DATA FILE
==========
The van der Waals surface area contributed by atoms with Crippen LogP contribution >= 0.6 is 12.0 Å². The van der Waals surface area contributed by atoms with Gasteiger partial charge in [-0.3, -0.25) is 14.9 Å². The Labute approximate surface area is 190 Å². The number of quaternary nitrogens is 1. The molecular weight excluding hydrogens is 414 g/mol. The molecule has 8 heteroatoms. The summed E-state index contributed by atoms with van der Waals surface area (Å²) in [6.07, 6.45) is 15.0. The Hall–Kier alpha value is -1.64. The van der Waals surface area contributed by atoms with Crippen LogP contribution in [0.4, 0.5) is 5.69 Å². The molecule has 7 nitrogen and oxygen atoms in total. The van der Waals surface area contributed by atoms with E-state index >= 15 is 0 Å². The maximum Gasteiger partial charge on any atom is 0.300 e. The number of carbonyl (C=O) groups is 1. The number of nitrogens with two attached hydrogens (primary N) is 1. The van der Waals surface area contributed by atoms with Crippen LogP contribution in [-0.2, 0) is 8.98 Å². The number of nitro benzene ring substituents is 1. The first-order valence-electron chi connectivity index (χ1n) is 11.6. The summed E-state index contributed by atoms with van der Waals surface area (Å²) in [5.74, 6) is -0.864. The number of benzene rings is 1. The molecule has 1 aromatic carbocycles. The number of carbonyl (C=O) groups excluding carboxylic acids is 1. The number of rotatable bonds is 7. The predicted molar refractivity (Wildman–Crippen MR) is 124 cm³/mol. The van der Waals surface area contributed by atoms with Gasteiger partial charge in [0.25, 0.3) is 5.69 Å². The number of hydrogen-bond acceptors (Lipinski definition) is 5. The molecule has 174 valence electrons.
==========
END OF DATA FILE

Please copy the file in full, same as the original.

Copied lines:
The van der Waals surface area contributed by atoms with Crippen LogP contribution >= 0.6 is 12.0 Å². The van der Waals surface area contributed by atoms with Gasteiger partial charge in [-0.3, -0.25) is 14.9 Å². The Labute approximate surface area is 190 Å². The number of quaternary nitrogens is 1. The molecular weight excluding hydrogens is 414 g/mol. The molecule has 8 heteroatoms. The summed E-state index contributed by atoms with van der Waals surface area (Å²) in [6.07, 6.45) is 15.0. The Hall–Kier alpha value is -1.64. The van der Waals surface area contributed by atoms with Crippen LogP contribution in [0.4, 0.5) is 5.69 Å². The molecule has 7 nitrogen and oxygen atoms in total. The van der Waals surface area contributed by atoms with E-state index >= 15 is 0 Å². The maximum Gasteiger partial charge on any atom is 0.300 e. The number of carbonyl (C=O) groups is 1. The number of nitrogens with two attached hydrogens (primary N) is 1. The van der Waals surface area contributed by atoms with Crippen LogP contribution in [-0.2, 0) is 8.98 Å². The number of nitro benzene ring substituents is 1. The first-order valence-electron chi connectivity index (χ1n) is 11.6. The summed E-state index contributed by atoms with van der Waals surface area (Å²) in [5.74, 6) is -0.864. The number of benzene rings is 1. The molecule has 1 aromatic carbocycles. The number of carbonyl (C=O) groups excluding carboxylic acids is 1. The number of rotatable bonds is 7. The predicted molar refractivity (Wildman–Crippen MR) is 124 cm³/mol. The van der Waals surface area contributed by atoms with Gasteiger partial charge in [0.25, 0.3) is 5.69 Å². The number of hydrogen-bond acceptors (Lipinski definition) is 5. The molecule has 174 valence electrons.